Cleaner who spied on showering nurses walks from court
A GROUNDSMAN who planted a hidden camera in shower cubicles at Stanthorpe Hospital has walked from court with a fine.
Peter Daniel McLellan pleaded guilty to hiding the camera in the Stanthorpe Hospital nurses' quarters, placing it above different cubicles using velcro dots.
The 42-year-old man appeared alone in Warwick Magistrates Court yesterday, a year after another hospital cleaner discovered the camera concealed in a fire alarm.
McLellan's lawyer Kevin Rose said while his client admitted to placing the camera in the shower cubicles, he only did so to keep an eye on his fellow workers.
"He placed the camera to catch fellow employees that were bludging on him," Mr Rose said.
However, during sentencing Magistrate Robert Walker said it was difficult to ignore the possibilty of sexual motives.
"Unsurprisingly, the impression that came to mind was that the offending was for the purpose of sexual gratification," he said.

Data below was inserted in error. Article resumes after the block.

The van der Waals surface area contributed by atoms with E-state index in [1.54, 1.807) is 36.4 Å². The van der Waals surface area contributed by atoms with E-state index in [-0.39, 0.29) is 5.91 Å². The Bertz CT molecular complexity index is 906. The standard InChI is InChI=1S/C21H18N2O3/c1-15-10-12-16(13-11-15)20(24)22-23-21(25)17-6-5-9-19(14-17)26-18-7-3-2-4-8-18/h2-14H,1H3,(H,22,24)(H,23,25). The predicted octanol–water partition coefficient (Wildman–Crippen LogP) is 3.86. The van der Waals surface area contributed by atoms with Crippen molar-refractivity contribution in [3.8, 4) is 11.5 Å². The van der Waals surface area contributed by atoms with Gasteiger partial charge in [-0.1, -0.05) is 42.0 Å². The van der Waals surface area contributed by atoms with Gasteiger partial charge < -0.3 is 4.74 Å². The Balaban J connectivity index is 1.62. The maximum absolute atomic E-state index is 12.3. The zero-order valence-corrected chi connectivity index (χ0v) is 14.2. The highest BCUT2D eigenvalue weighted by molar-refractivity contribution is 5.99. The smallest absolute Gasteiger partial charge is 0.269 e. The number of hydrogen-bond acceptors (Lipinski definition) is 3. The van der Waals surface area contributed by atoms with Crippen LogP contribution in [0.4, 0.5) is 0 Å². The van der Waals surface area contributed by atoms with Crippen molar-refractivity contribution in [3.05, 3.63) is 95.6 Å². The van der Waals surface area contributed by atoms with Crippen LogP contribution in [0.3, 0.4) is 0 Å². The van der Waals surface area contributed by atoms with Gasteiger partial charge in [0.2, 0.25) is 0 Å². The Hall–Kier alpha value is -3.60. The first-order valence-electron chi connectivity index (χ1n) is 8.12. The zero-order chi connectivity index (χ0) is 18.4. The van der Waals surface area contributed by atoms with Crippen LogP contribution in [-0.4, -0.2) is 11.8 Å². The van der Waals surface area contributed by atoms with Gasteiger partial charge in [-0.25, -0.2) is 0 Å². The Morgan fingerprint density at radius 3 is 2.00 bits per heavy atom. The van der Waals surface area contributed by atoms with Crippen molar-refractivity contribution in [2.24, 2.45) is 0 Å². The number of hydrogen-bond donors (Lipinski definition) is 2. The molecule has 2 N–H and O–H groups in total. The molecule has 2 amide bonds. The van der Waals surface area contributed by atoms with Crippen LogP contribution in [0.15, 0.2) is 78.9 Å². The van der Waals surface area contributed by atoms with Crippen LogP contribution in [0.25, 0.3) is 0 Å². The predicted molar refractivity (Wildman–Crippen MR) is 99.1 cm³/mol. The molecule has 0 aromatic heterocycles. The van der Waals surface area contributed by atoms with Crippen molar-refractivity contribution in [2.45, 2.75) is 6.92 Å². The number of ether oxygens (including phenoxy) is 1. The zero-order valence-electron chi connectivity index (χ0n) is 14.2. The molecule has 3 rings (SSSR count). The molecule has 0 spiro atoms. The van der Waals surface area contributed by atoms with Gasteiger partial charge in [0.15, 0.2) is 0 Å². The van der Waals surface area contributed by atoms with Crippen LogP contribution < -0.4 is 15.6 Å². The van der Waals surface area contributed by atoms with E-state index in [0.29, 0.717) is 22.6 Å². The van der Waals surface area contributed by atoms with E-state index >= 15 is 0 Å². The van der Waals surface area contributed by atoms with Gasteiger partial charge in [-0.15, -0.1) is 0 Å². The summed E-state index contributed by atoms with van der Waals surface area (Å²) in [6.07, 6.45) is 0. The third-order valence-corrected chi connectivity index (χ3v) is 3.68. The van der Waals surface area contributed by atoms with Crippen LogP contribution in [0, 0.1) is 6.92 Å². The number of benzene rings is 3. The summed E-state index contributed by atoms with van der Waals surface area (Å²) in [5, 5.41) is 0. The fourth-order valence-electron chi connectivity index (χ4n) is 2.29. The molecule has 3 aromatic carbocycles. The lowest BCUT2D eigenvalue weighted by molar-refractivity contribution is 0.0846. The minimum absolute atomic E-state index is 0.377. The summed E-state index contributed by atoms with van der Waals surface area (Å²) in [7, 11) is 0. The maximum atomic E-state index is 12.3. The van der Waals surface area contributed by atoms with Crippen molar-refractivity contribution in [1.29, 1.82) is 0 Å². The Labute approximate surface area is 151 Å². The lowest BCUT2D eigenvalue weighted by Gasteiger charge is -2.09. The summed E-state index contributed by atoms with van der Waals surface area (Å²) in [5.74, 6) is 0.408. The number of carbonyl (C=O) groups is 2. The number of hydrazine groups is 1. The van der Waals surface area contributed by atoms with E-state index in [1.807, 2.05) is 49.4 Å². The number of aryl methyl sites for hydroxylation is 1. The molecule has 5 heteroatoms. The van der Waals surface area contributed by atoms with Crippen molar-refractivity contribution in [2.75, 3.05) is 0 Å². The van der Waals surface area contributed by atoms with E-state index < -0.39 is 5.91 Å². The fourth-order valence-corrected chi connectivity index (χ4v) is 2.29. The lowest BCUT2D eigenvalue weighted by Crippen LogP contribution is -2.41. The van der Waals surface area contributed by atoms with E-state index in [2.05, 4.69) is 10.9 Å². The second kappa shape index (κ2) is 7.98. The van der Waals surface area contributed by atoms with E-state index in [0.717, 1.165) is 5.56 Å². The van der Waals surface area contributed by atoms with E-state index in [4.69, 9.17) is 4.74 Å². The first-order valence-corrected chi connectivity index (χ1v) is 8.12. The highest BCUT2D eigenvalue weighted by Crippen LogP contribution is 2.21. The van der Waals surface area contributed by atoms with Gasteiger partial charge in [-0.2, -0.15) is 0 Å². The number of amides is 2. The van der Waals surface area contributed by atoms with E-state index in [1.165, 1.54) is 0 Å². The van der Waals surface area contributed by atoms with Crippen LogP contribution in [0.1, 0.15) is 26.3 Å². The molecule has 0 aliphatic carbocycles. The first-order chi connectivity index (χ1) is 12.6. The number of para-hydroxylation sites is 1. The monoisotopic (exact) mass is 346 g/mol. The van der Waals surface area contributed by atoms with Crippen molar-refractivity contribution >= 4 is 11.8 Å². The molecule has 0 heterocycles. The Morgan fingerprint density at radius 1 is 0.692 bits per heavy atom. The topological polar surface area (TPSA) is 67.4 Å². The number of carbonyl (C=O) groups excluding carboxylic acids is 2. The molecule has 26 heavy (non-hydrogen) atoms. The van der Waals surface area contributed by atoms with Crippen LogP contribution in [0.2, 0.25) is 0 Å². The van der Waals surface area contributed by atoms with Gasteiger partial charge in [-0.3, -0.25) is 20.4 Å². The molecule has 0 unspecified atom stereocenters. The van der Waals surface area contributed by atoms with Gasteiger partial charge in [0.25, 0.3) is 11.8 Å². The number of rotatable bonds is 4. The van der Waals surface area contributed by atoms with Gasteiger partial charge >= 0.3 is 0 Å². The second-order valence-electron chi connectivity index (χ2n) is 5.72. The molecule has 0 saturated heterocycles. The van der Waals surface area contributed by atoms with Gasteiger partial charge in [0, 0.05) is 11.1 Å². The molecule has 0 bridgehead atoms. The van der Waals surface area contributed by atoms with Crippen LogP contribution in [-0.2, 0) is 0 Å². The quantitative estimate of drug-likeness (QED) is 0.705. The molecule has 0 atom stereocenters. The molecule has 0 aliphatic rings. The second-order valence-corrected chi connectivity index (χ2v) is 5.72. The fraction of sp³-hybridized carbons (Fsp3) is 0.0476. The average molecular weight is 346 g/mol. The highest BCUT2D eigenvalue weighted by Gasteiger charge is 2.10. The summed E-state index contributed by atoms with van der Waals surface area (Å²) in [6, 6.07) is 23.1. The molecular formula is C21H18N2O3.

Queensland Health told police up to 25 staff, mostly female, lived in the quarters during the time of the filming.
McLellan admitted to police he moved the camera "five or six times" in five weeks and the camera was turned on after each move.
A police search of the hospital's garden shed revealed a TV and USB cables police believe were used to view the footage.
However, no recordings were found when police searched McLellan's computers.
Police prosecutor Sergeant Steve de Lissa said in the absence of any footage, the prosecution could not contest McLellan's intent was simply that of watching his fellow workers.
"I can't dispel the argument that it was there for the purpose the defendant said it was," Sergeant de Lissa said.
References were tendered to the court, including three from Stanthorpe Hospital nurses, which according to Mr Rose, held his client "in high regard".
Mr Walker acknowledged that if the prosecution had proved McLellan's intent was to spy on nurses for his own sexual fruition, he faced a lengthy time behind bars.
"This is a challenging case," he said.
"In the end it's not disputed that your motivation might have been for some misguided pursuit of concern about the behaviour of other employees in your area of responsibility in the hospital."
McLellan was fined $1500 and no conviction was recorded.